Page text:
|Music||B Ajaneesh Loknath|
|Photographer||S Pandi Kumar|
Shraddha Srinath is on a self determined mission to convince her editor to let her work and publish an investigative feature article on the mysterious murders which took place in Manapad on the day of Christmas. The editor initially rejects her requests as he thinks its like any other simple murders. But, Shraddha convinces him otherwise, and sets on to discover the real story behind the crime, by initiating a series of enquiries with the people who were associated with the demised.
Piecing all the evidences together, it points her to the lives of Nivin Pauly, Natty Natraj and Raj Bharath. Shraddha then pokes her way around trying to figure out who they are, and gets to know that people have mixed feelings towards Nivin Pauly. Some feel that he actually has a heart of a gold, but has turned into a henchman due to circumstances, while others outrightly loathe him.
On the other hand, she discovers the stories of Natty Natraj a boat mechanic, and his lover Lakshmi Priyaa, a fisherwoman. And Raj Bharath, a childhood friend of Nivin Pauly's. The rest of the plot revolves around how Shraddha Srinath, gets to the bottom of the crime and find the crux of how their lives are intervened.
Nivin Pauly, has now officially become a Kollywood actor, as this marks as his first straight film in Tamil. He plays an almost anti-villain character, which many top stars think twice to do so, with their debut film of sorts. Though he needs to work on his accent a little more, he looks comfortable with pulling of a challenging character in a different language, and yet has delivered a near to perfect performance. Kudos to him.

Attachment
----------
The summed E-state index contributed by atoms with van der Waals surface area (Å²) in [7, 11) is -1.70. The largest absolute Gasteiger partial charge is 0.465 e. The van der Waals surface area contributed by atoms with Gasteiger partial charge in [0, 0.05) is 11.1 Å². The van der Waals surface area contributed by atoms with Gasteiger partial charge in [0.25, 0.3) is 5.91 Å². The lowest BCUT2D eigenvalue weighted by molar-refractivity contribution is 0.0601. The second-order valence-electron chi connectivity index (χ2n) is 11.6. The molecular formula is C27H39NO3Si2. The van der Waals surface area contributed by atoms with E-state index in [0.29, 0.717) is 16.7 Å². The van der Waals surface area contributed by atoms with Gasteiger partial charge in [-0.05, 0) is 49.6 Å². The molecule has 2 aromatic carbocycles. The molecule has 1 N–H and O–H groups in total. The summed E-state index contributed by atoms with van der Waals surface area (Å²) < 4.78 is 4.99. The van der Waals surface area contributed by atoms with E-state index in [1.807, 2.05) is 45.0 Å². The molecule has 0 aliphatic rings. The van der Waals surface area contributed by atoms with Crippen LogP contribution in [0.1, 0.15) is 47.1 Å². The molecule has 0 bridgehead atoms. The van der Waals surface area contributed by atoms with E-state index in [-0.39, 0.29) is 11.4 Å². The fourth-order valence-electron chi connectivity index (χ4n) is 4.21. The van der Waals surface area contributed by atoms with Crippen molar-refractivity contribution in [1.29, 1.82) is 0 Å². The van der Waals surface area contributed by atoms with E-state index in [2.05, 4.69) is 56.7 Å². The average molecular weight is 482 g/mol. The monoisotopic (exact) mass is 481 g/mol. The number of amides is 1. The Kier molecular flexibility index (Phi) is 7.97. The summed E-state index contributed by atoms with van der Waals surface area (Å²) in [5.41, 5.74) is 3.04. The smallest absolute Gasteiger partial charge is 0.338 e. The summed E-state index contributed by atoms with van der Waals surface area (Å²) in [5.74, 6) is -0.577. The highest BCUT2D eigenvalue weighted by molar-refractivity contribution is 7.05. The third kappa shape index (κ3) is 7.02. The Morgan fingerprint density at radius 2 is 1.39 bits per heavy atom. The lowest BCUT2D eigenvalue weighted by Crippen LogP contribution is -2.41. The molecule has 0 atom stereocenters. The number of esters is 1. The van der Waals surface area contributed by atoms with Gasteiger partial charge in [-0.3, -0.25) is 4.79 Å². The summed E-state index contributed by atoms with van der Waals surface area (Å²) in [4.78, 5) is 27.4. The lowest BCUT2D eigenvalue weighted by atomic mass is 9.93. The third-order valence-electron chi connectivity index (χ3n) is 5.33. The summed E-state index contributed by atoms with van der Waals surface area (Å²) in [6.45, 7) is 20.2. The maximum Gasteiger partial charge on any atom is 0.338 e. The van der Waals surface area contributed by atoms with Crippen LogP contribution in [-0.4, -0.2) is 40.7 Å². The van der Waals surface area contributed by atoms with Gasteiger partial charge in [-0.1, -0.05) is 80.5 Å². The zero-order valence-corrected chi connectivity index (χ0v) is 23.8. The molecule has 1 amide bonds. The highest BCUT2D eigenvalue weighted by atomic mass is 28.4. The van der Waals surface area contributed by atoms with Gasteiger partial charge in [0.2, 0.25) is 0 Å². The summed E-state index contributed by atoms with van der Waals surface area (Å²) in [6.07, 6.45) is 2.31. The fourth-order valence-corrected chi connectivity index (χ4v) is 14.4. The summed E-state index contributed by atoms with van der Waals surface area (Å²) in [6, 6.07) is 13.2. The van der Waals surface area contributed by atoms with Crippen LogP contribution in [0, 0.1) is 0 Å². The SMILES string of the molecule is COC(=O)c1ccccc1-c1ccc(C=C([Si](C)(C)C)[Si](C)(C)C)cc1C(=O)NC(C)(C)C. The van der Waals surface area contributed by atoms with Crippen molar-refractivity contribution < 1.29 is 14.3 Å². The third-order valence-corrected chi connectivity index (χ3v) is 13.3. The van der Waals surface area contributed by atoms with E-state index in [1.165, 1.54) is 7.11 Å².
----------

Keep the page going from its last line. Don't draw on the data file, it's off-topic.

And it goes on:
Still, calling Richie a Nivin Pauly's movie is a little over rated, as the story does not exactly revolve only around him. Which may come as a disappointment to some of his ardent Tamil fans. Cinematographer and actor Natty Natraj, plays the second lead and has delivered an equally impressive performance. A special mention has to be given to Raj Bharath, who has pulled of a pivotal role with such sincerity.
Shraddha Srinath's subtle expressions and acting is a plus point. She is the voice and face behind unraveling the crimes, and she fits the role of a curiosity and passion driven journalist like a glove. Like wise, Prakash Raj, GK Reddy and Lakshmi Priyaa Chandramouli have done justice in playing their parts neatly.
Richie is a remake of a Kannada blockbuster film, Ulidavaru Kandanthe, with few plot changes. Debutant Gautham Ramachandran has done a pretty decent job in the directorial department, but has completely gone over the top and has complicated the screenplay a little too much. It was difficult to keep track of the film's flow, as so many elements and confusing ideas has been thrown into an otherwise simple script, which gets connected at the very end.
Though, the run-time of the film is barely 120 minutes, it feels much longer as the first half of the film is dragging and in parts even irritating, due to slow motion shots, unnecessary dialogue delivery and scenes. All together, Richie feels like a gangster film, which has been backfired. When it comes to a suspense thriller, there is a thin line between keeping the audience guessing and make them feel really frustrated. Maybe the film would have been a definite hit, if it was a genuine remake of the original one. Still, Richie, can be appreciated for it's attempt, and unique style of making.
B Ajaneesh Loknath is also the music director of the original version, and his decision to retain the same with the remake works well, as his background scores are in perfect sync with the film's genre. S Pandi Kumar's cinematography is an advantage, as his shots provide an exciting dark edge to the characters and the movie.
In short, Richie, is interesting at times and watchable.